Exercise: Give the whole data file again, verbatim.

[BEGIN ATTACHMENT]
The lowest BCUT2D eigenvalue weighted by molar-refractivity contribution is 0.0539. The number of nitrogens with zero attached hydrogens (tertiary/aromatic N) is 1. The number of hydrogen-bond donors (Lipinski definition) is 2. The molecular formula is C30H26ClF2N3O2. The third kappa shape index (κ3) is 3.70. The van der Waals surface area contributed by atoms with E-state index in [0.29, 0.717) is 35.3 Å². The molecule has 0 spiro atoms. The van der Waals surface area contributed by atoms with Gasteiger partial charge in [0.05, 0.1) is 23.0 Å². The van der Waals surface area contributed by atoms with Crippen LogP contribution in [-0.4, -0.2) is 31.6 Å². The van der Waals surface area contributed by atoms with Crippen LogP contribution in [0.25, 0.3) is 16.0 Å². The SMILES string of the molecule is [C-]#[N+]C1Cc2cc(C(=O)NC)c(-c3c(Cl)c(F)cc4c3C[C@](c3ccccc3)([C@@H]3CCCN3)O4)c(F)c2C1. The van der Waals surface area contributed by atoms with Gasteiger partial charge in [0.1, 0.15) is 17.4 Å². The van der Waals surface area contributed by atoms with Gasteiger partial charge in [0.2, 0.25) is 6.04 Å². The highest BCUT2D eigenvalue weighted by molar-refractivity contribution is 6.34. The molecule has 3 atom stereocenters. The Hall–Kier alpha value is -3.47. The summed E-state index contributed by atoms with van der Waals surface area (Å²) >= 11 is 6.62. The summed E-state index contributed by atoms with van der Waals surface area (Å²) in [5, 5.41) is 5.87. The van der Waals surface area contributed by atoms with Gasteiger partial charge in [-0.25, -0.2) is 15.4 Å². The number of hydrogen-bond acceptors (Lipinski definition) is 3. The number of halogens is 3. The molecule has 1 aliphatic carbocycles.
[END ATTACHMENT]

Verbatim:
The lowest BCUT2D eigenvalue weighted by molar-refractivity contribution is 0.0539. The number of nitrogens with zero attached hydrogens (tertiary/aromatic N) is 1. The number of hydrogen-bond donors (Lipinski definition) is 2. The molecular formula is C30H26ClF2N3O2. The third kappa shape index (κ3) is 3.70. The van der Waals surface area contributed by atoms with E-state index in [0.29, 0.717) is 35.3 Å². The molecule has 0 spiro atoms. The van der Waals surface area contributed by atoms with Gasteiger partial charge in [0.05, 0.1) is 23.0 Å². The van der Waals surface area contributed by atoms with Crippen LogP contribution in [-0.4, -0.2) is 31.6 Å². The van der Waals surface area contributed by atoms with Crippen LogP contribution in [0.25, 0.3) is 16.0 Å². The SMILES string of the molecule is [C-]#[N+]C1Cc2cc(C(=O)NC)c(-c3c(Cl)c(F)cc4c3C[C@](c3ccccc3)([C@@H]3CCCN3)O4)c(F)c2C1. The van der Waals surface area contributed by atoms with Gasteiger partial charge in [0.1, 0.15) is 17.4 Å². The van der Waals surface area contributed by atoms with Gasteiger partial charge in [0.2, 0.25) is 6.04 Å². The highest BCUT2D eigenvalue weighted by molar-refractivity contribution is 6.34. The molecule has 3 atom stereocenters. The Hall–Kier alpha value is -3.47. The summed E-state index contributed by atoms with van der Waals surface area (Å²) >= 11 is 6.62. The summed E-state index contributed by atoms with van der Waals surface area (Å²) in [5, 5.41) is 5.87. The van der Waals surface area contributed by atoms with Gasteiger partial charge in [-0.25, -0.2) is 15.4 Å². The number of hydrogen-bond acceptors (Lipinski definition) is 3. The number of halogens is 3. The molecule has 1 aliphatic carbocycles.